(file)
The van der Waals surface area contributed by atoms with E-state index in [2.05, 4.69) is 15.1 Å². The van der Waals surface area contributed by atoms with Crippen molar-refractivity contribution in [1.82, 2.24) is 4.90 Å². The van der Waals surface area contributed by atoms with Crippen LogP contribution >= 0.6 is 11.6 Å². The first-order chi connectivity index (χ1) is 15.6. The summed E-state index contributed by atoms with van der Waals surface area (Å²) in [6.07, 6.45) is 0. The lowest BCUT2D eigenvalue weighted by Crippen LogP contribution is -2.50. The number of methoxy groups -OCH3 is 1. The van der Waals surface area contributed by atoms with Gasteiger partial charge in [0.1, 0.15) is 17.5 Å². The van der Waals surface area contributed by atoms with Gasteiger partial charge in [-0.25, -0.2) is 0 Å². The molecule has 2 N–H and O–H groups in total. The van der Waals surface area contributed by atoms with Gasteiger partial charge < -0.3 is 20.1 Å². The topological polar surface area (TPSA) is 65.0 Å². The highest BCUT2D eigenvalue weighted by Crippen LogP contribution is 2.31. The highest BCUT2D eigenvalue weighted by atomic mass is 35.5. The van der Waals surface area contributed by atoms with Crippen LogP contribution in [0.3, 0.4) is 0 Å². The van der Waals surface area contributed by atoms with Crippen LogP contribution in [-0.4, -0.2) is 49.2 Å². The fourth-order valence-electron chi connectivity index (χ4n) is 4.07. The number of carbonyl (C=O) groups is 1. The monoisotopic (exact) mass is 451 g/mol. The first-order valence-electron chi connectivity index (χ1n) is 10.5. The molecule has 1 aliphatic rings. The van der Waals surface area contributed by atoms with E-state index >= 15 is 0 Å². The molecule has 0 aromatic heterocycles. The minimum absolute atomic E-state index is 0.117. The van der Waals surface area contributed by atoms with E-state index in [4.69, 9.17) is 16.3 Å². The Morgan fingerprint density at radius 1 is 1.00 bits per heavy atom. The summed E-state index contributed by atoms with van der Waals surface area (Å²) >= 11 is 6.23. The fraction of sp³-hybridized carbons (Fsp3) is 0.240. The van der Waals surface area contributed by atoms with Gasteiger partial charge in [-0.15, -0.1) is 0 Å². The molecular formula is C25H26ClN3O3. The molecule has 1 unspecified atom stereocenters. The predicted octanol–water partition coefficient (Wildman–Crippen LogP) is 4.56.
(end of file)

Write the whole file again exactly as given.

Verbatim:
The van der Waals surface area contributed by atoms with E-state index in [2.05, 4.69) is 15.1 Å². The van der Waals surface area contributed by atoms with Crippen molar-refractivity contribution in [1.82, 2.24) is 4.90 Å². The van der Waals surface area contributed by atoms with Crippen LogP contribution >= 0.6 is 11.6 Å². The first-order chi connectivity index (χ1) is 15.6. The summed E-state index contributed by atoms with van der Waals surface area (Å²) in [6.07, 6.45) is 0. The lowest BCUT2D eigenvalue weighted by Crippen LogP contribution is -2.50. The number of methoxy groups -OCH3 is 1. The van der Waals surface area contributed by atoms with Gasteiger partial charge in [0.1, 0.15) is 17.5 Å². The van der Waals surface area contributed by atoms with Gasteiger partial charge in [-0.25, -0.2) is 0 Å². The molecule has 2 N–H and O–H groups in total. The van der Waals surface area contributed by atoms with Gasteiger partial charge < -0.3 is 20.1 Å². The topological polar surface area (TPSA) is 65.0 Å². The highest BCUT2D eigenvalue weighted by Crippen LogP contribution is 2.31. The highest BCUT2D eigenvalue weighted by atomic mass is 35.5. The van der Waals surface area contributed by atoms with Crippen LogP contribution in [0.3, 0.4) is 0 Å². The van der Waals surface area contributed by atoms with Crippen LogP contribution in [-0.4, -0.2) is 49.2 Å². The fourth-order valence-electron chi connectivity index (χ4n) is 4.07. The number of carbonyl (C=O) groups is 1. The monoisotopic (exact) mass is 451 g/mol. The first-order valence-electron chi connectivity index (χ1n) is 10.5. The molecule has 1 aliphatic rings. The van der Waals surface area contributed by atoms with E-state index >= 15 is 0 Å². The molecule has 0 aromatic heterocycles. The minimum absolute atomic E-state index is 0.117. The van der Waals surface area contributed by atoms with E-state index in [4.69, 9.17) is 16.3 Å². The Morgan fingerprint density at radius 1 is 1.00 bits per heavy atom. The summed E-state index contributed by atoms with van der Waals surface area (Å²) >= 11 is 6.23. The fraction of sp³-hybridized carbons (Fsp3) is 0.240. The van der Waals surface area contributed by atoms with Gasteiger partial charge in [-0.15, -0.1) is 0 Å². The molecular formula is C25H26ClN3O3. The molecule has 1 unspecified atom stereocenters. The predicted octanol–water partition coefficient (Wildman–Crippen LogP) is 4.56.